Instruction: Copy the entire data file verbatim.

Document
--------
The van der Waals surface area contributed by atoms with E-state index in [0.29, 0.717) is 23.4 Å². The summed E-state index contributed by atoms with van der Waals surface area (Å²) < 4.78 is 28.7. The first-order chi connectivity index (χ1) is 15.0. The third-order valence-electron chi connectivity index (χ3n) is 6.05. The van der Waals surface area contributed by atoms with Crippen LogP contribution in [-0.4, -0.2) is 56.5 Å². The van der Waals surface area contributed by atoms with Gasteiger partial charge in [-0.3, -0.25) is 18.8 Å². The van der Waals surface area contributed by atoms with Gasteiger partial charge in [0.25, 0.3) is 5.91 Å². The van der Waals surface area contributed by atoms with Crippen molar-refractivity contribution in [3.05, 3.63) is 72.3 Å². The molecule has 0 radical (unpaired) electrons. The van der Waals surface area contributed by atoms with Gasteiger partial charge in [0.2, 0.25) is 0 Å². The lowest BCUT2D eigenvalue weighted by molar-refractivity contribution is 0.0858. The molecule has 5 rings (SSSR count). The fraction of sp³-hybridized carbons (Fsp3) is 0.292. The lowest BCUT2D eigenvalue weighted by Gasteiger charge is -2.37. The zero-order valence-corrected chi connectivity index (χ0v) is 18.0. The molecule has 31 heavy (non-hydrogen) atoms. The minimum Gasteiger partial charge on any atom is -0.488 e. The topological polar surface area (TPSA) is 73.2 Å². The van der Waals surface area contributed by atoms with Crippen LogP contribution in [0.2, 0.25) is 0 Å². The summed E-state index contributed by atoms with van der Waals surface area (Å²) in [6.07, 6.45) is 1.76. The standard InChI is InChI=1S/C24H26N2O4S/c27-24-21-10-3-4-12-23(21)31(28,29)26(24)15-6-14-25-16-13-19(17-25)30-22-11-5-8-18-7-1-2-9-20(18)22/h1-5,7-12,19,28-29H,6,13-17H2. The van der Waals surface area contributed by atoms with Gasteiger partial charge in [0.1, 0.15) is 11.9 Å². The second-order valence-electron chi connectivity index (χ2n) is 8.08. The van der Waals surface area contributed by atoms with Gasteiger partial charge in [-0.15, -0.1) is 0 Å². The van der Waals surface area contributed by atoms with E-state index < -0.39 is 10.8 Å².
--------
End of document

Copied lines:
The van der Waals surface area contributed by atoms with E-state index in [0.29, 0.717) is 23.4 Å². The summed E-state index contributed by atoms with van der Waals surface area (Å²) < 4.78 is 28.7. The first-order chi connectivity index (χ1) is 15.0. The third-order valence-electron chi connectivity index (χ3n) is 6.05. The van der Waals surface area contributed by atoms with Crippen LogP contribution in [-0.4, -0.2) is 56.5 Å². The van der Waals surface area contributed by atoms with Gasteiger partial charge in [-0.3, -0.25) is 18.8 Å². The van der Waals surface area contributed by atoms with Gasteiger partial charge in [0.25, 0.3) is 5.91 Å². The van der Waals surface area contributed by atoms with Crippen molar-refractivity contribution in [3.05, 3.63) is 72.3 Å². The molecule has 0 radical (unpaired) electrons. The van der Waals surface area contributed by atoms with Gasteiger partial charge in [0.2, 0.25) is 0 Å². The lowest BCUT2D eigenvalue weighted by molar-refractivity contribution is 0.0858. The molecule has 5 rings (SSSR count). The fraction of sp³-hybridized carbons (Fsp3) is 0.292. The lowest BCUT2D eigenvalue weighted by Gasteiger charge is -2.37. The zero-order valence-corrected chi connectivity index (χ0v) is 18.0. The molecule has 31 heavy (non-hydrogen) atoms. The minimum Gasteiger partial charge on any atom is -0.488 e. The topological polar surface area (TPSA) is 73.2 Å². The van der Waals surface area contributed by atoms with Crippen LogP contribution in [0.2, 0.25) is 0 Å². The summed E-state index contributed by atoms with van der Waals surface area (Å²) in [6.07, 6.45) is 1.76. The standard InChI is InChI=1S/C24H26N2O4S/c27-24-21-10-3-4-12-23(21)31(28,29)26(24)15-6-14-25-16-13-19(17-25)30-22-11-5-8-18-7-1-2-9-20(18)22/h1-5,7-12,19,28-29H,6,13-17H2. The van der Waals surface area contributed by atoms with Gasteiger partial charge in [0.1, 0.15) is 11.9 Å². The second-order valence-electron chi connectivity index (χ2n) is 8.08. The van der Waals surface area contributed by atoms with Gasteiger partial charge in [-0.15, -0.1) is 0 Å². The van der Waals surface area contributed by atoms with E-state index < -0.39 is 10.8 Å².